A DNA test examines the genetic material, deoxyribonucleic acid (DNA), that is found inside of all living human — and other — cells. One way of collecting DNA is through the use of a cheek swab, a process in which a sterile cotton swab is used to collect cells from inside the cheek to be used for the test. Since all cells in the same person have the same DNA, a swab test is just as reliable as any other method of DNA testing.
Because DNA comes half from the mother and half from the father, when it is examined in the laboratory, the DNA profile can be matched to both the mother and the father. If a test shows that a child’s DNA does not match one or both of the parents, the child is not biologically related to that parent. There is rarely any question of who the mother of a child might be, but DNA testing is often used to determine the identity of the father. According to laboratory information, a man can be determined to be a person’s father with as much as 99.99% accuracy, but if he is not the father, he can be ruled out with 100% certainty.
The DNA swab test is accepted by courts when making a determination of paternity. There is no difference between the cells inside of the cheek and the blood cells, in terms of DNA content. This makes DNA testing much easier and less invasive than it was in the past, when a blood sample was required in order to perform the testing. A DNA swab test can be done on a newborn infant with no pain or trauma to the child, providing accurate paternity results right from birth.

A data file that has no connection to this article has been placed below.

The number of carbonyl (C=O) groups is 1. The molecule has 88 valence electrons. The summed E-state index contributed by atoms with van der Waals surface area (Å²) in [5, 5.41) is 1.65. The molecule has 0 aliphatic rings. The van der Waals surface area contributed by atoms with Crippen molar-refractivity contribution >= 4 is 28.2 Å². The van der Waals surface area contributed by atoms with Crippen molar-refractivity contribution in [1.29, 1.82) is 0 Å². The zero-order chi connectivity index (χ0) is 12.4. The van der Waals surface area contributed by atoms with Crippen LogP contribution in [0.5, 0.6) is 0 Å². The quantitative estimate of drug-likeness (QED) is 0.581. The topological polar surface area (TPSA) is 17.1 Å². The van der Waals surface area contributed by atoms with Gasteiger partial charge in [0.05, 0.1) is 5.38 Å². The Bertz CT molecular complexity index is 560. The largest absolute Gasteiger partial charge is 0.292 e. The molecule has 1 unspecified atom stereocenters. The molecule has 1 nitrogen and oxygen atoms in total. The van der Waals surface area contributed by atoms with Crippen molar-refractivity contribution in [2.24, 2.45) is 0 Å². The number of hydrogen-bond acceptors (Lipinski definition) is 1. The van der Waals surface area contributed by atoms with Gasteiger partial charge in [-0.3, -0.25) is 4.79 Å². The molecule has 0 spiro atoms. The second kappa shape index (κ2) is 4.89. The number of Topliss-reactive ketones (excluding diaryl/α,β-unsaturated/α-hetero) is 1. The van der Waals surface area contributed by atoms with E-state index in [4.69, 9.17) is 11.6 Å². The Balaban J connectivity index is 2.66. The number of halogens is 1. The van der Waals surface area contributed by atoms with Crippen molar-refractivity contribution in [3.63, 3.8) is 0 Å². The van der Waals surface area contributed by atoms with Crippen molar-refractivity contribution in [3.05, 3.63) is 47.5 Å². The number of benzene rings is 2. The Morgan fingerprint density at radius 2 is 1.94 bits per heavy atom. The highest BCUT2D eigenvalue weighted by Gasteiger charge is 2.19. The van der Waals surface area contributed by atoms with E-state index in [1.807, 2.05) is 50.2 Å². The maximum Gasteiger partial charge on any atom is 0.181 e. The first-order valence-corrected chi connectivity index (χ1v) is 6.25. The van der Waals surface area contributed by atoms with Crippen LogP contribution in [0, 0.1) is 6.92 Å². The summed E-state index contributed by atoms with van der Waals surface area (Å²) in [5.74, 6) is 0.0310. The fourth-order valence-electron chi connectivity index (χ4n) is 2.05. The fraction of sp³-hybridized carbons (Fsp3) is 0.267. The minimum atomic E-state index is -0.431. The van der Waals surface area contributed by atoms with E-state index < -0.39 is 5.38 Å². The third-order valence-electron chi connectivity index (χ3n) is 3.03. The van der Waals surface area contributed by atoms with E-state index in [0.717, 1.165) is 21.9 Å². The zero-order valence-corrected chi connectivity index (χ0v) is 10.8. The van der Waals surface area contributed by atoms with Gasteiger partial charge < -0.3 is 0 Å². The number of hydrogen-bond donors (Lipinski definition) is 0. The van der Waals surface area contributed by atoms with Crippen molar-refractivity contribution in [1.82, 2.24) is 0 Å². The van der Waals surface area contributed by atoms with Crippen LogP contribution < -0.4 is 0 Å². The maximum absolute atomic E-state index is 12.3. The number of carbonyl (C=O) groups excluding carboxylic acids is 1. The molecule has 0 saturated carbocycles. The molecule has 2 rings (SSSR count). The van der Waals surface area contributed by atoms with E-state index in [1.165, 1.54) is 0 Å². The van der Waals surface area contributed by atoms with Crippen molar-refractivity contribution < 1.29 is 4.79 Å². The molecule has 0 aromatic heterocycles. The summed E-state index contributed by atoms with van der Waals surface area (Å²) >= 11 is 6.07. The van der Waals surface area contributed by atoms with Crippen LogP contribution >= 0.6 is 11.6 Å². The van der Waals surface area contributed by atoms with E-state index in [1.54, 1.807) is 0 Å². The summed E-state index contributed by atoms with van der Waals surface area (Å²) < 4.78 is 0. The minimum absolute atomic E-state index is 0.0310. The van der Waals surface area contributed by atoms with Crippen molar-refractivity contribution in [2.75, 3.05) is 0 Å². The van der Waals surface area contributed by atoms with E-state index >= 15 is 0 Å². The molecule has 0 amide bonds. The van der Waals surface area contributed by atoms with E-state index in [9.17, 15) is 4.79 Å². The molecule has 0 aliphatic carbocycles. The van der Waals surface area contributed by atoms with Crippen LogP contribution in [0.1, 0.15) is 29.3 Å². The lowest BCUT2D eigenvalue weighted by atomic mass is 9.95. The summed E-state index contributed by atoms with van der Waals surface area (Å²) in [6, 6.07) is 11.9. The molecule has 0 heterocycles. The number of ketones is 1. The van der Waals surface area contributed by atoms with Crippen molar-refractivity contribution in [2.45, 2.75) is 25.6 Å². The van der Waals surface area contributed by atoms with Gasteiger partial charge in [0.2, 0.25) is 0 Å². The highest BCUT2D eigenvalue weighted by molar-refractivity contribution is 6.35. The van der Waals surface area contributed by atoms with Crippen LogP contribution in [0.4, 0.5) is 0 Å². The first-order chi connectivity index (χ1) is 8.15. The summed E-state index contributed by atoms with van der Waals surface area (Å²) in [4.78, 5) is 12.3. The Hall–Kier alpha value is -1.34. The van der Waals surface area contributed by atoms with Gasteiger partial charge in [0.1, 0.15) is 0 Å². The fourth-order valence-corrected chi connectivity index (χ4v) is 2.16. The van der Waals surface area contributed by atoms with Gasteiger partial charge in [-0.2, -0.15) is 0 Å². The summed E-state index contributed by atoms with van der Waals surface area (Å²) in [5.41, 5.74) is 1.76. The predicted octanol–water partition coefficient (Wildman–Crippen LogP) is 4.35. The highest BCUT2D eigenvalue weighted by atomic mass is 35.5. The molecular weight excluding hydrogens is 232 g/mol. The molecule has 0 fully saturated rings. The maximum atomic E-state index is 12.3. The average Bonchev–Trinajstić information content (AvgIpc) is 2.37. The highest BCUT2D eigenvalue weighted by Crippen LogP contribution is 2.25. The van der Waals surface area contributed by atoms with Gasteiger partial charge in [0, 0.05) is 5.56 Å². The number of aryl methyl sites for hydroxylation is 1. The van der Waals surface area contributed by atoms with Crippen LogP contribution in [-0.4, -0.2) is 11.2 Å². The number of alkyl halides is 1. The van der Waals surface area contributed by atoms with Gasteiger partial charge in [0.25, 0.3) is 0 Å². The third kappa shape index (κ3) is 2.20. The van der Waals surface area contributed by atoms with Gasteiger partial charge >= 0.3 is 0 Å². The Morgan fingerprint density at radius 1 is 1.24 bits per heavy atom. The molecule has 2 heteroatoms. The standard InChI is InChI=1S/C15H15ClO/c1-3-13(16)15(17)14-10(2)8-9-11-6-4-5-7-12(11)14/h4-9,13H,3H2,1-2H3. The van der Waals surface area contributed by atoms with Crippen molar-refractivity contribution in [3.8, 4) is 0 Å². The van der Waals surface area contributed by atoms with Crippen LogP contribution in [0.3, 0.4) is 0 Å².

For parents who have some doubts about a child’s paternity, it is possible to purchase a home version of the DNA swab test and mail it to a laboratory. Collections done at home are not legally binding, but this simple procedure can help in many cases where a man is unsure if a child is really his or the mother knows that more than one man could be the father. Using a DNA swab test in such situations helps to remove doubt and to reassure the father. These tests cost well under $100 US Dollars (USD) as of the spring of 2011, and they are very helpful in resolving paternity disputes. If a paternity test must be done to establish legal paternity, courts will still accept the DNA swab test, but the collection must be done under controlled circumstances to ensure that the right people are being tested.